Memeification of Amber Heard’s testimony could be ‘deeply triggering’, warns Refuge
Creators are turning the trial into skits, hashtags and memes
The so-called “memeification” of the Johnny Depp v Amber Heard defamation trial could be “deeply triggering” for survivors of abuse, according to domestic violence charity Refuge.
Depp is suing his ex-wife for £40 million ($50 million) over a 2018 Washington Post article, in which she branded herself a “public figure representing domestic abuse.” Heard is countersuing the actor for £81 million ($100 million) in damages.
Since the former Fantastic Beasts star took to the stand in April, platforms like Twitter and TikTok have been littered with fancams, hashtags and skits – each one pedestalling the star and making fun of Heard. Global brands, such as Milani Cosmetics, even took the time to weigh in on the trial.
It seems the internet has firmly placed itself on Johnny Depp’s side. But experts are warning the lighthearted takes could prove damaging for victims.
Mainstream YouTubers and influencers started rolling out content as soon as Amber Heard’s testimony began. A TikToker with 2 million followers performed a sketch (which now has over a million views) as Elaine Bredehoft, the actress’ lawyer. Her exaggerated mannerisms and bizarre lines earned her praise in the comments.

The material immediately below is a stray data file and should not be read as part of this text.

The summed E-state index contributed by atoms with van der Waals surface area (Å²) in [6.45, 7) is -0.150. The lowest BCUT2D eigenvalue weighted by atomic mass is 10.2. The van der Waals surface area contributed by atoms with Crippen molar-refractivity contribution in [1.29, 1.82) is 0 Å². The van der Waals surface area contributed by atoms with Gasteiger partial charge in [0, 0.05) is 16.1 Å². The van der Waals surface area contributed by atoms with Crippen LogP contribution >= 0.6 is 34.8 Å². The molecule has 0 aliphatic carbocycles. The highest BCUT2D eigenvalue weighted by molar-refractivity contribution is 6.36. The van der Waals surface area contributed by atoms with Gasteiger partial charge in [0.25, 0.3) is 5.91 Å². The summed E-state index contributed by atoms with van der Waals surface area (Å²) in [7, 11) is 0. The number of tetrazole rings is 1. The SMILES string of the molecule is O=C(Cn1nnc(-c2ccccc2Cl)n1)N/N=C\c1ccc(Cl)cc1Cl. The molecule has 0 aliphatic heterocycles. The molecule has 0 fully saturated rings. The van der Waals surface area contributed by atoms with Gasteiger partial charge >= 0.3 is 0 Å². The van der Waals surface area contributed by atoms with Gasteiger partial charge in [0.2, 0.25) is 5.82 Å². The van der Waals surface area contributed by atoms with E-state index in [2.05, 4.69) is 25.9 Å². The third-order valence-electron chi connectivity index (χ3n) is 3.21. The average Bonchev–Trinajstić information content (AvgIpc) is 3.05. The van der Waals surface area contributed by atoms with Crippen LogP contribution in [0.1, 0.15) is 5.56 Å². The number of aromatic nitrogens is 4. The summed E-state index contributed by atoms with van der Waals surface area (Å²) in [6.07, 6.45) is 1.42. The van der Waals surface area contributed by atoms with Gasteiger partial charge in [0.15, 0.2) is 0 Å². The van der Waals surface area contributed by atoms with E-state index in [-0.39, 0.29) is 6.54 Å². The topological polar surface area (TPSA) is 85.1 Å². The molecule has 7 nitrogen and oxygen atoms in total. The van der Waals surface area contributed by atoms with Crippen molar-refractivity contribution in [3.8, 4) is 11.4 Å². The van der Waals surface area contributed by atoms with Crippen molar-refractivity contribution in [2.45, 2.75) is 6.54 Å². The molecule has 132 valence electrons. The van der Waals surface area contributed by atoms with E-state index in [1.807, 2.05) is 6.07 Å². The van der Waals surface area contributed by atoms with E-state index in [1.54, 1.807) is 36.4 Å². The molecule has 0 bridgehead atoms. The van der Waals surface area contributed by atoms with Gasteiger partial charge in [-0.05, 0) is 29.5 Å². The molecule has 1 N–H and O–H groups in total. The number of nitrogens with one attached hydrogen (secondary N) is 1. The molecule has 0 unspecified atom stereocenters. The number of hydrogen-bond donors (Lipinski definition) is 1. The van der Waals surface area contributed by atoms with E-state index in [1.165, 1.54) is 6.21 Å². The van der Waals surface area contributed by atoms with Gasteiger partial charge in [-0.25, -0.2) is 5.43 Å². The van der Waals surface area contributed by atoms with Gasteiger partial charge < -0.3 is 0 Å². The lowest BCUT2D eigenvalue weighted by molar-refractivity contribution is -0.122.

She’s not the only one. A gaming TikToker re-enacted a graphic scene Heard described during her statement using characters from The Sims. The video currently has 82,000 views, despite only being posted 18 hours ago.
A British comedian posted a skit yesterday (9th May) in which she, as “Amber Heard’s vet,” wrongly calls the actress “Amber Turd.” Half-a-million people have already viewed the video.
The Tab spoke to Ruth Davison, Refuge CEO, about the impact these memes might have: “The online narratives surrounding the broadcast of this trial are very troubling, with the same terrible tropes being seen and heard about survivors of abuse,” she said. “It will be deeply triggering for survivors to hear and see these harmful stereotypes.
“This is a dynamic we see being played out time and again. Victim blaming of survivors and negative tropes in social media are not just potentially re-traumatising for survivors, they may well deter others from coming forward to seek justice.”
If you’ve been affected by this story Refuge’s National Domestic Abuse Helpline 0808 2000 247 is available 24 hours a day 7 days a week for free, confidential specialist support.
The Tab has contacted TikTok for comment.
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Featured image via TikTok before edits.